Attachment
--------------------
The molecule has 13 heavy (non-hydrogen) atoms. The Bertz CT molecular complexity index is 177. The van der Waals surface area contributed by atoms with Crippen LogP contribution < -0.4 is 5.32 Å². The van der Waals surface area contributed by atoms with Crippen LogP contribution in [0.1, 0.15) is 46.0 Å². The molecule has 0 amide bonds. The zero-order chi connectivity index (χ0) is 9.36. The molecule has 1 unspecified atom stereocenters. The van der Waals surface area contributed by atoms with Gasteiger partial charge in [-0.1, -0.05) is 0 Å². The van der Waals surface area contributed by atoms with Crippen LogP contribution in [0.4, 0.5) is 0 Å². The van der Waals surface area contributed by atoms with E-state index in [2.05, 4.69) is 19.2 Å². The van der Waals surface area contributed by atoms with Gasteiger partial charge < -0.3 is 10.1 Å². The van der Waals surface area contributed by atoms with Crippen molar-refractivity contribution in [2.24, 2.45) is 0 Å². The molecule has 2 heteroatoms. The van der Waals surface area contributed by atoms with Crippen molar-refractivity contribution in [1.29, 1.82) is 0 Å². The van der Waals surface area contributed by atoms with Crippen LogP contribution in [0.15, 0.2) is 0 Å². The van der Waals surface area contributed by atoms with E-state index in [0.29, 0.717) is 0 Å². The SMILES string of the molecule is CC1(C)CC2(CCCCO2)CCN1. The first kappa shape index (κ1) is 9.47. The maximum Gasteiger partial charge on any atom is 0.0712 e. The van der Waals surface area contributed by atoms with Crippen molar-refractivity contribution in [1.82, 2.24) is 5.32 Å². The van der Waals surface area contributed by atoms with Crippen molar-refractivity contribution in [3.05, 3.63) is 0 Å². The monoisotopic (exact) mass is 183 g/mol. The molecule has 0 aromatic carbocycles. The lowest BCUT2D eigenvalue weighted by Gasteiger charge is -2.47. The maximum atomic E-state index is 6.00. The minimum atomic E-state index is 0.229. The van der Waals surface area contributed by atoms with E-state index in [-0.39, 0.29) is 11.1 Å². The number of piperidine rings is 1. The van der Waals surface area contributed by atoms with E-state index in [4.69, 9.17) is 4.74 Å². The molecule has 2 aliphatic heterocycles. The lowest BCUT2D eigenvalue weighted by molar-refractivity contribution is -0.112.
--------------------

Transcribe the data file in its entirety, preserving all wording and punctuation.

The molecule has 13 heavy (non-hydrogen) atoms. The Bertz CT molecular complexity index is 177. The van der Waals surface area contributed by atoms with Crippen LogP contribution < -0.4 is 5.32 Å². The van der Waals surface area contributed by atoms with Crippen LogP contribution in [0.1, 0.15) is 46.0 Å². The molecule has 0 amide bonds. The zero-order chi connectivity index (χ0) is 9.36. The molecule has 1 unspecified atom stereocenters. The van der Waals surface area contributed by atoms with Gasteiger partial charge in [-0.1, -0.05) is 0 Å². The van der Waals surface area contributed by atoms with Crippen LogP contribution in [0.4, 0.5) is 0 Å². The van der Waals surface area contributed by atoms with E-state index in [2.05, 4.69) is 19.2 Å². The van der Waals surface area contributed by atoms with Gasteiger partial charge < -0.3 is 10.1 Å². The van der Waals surface area contributed by atoms with Crippen molar-refractivity contribution in [2.24, 2.45) is 0 Å². The molecule has 2 heteroatoms. The van der Waals surface area contributed by atoms with Crippen molar-refractivity contribution in [1.29, 1.82) is 0 Å². The van der Waals surface area contributed by atoms with Crippen LogP contribution in [0.15, 0.2) is 0 Å². The van der Waals surface area contributed by atoms with E-state index in [0.29, 0.717) is 0 Å². The SMILES string of the molecule is CC1(C)CC2(CCCCO2)CCN1. The first kappa shape index (κ1) is 9.47. The maximum Gasteiger partial charge on any atom is 0.0712 e. The van der Waals surface area contributed by atoms with Crippen molar-refractivity contribution in [1.82, 2.24) is 5.32 Å². The van der Waals surface area contributed by atoms with Crippen molar-refractivity contribution in [3.05, 3.63) is 0 Å². The monoisotopic (exact) mass is 183 g/mol. The molecule has 0 aromatic carbocycles. The lowest BCUT2D eigenvalue weighted by Gasteiger charge is -2.47. The maximum atomic E-state index is 6.00. The minimum atomic E-state index is 0.229. The van der Waals surface area contributed by atoms with E-state index in [-0.39, 0.29) is 11.1 Å². The number of piperidine rings is 1. The van der Waals surface area contributed by atoms with E-state index in [4.69, 9.17) is 4.74 Å². The molecule has 2 aliphatic heterocycles. The lowest BCUT2D eigenvalue weighted by molar-refractivity contribution is -0.112.